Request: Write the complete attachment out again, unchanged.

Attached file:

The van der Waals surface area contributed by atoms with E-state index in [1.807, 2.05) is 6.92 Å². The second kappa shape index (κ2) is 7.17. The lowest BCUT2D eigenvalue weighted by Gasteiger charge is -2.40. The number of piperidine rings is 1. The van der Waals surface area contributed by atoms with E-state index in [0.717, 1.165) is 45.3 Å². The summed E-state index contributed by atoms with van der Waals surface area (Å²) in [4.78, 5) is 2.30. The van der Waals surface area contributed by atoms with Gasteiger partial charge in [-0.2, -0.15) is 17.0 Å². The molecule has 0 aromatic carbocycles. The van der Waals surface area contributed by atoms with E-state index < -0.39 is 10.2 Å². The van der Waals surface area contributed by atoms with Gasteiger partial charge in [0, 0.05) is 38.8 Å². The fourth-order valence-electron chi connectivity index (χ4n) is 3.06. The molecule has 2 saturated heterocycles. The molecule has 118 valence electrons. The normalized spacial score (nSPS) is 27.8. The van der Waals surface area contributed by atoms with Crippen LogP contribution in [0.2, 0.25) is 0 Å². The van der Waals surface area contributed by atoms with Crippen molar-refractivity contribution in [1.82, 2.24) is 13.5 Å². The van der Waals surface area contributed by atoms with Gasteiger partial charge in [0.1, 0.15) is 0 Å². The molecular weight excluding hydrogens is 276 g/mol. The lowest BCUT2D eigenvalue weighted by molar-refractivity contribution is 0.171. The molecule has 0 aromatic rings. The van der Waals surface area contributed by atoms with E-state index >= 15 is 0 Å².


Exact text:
The van der Waals surface area contributed by atoms with E-state index in [1.807, 2.05) is 6.92 Å². The second kappa shape index (κ2) is 7.17. The lowest BCUT2D eigenvalue weighted by Gasteiger charge is -2.40. The number of piperidine rings is 1. The van der Waals surface area contributed by atoms with E-state index in [0.717, 1.165) is 45.3 Å². The summed E-state index contributed by atoms with van der Waals surface area (Å²) in [4.78, 5) is 2.30. The van der Waals surface area contributed by atoms with Gasteiger partial charge in [-0.2, -0.15) is 17.0 Å². The molecule has 0 aromatic carbocycles. The van der Waals surface area contributed by atoms with E-state index < -0.39 is 10.2 Å². The van der Waals surface area contributed by atoms with Gasteiger partial charge in [0, 0.05) is 38.8 Å². The fourth-order valence-electron chi connectivity index (χ4n) is 3.06. The molecule has 2 saturated heterocycles. The molecule has 118 valence electrons. The normalized spacial score (nSPS) is 27.8. The van der Waals surface area contributed by atoms with Crippen LogP contribution in [0.2, 0.25) is 0 Å². The van der Waals surface area contributed by atoms with Crippen molar-refractivity contribution in [1.82, 2.24) is 13.5 Å². The van der Waals surface area contributed by atoms with Gasteiger partial charge in [0.1, 0.15) is 0 Å². The molecular weight excluding hydrogens is 276 g/mol. The lowest BCUT2D eigenvalue weighted by molar-refractivity contribution is 0.171. The molecule has 0 aromatic rings. The van der Waals surface area contributed by atoms with E-state index >= 15 is 0 Å².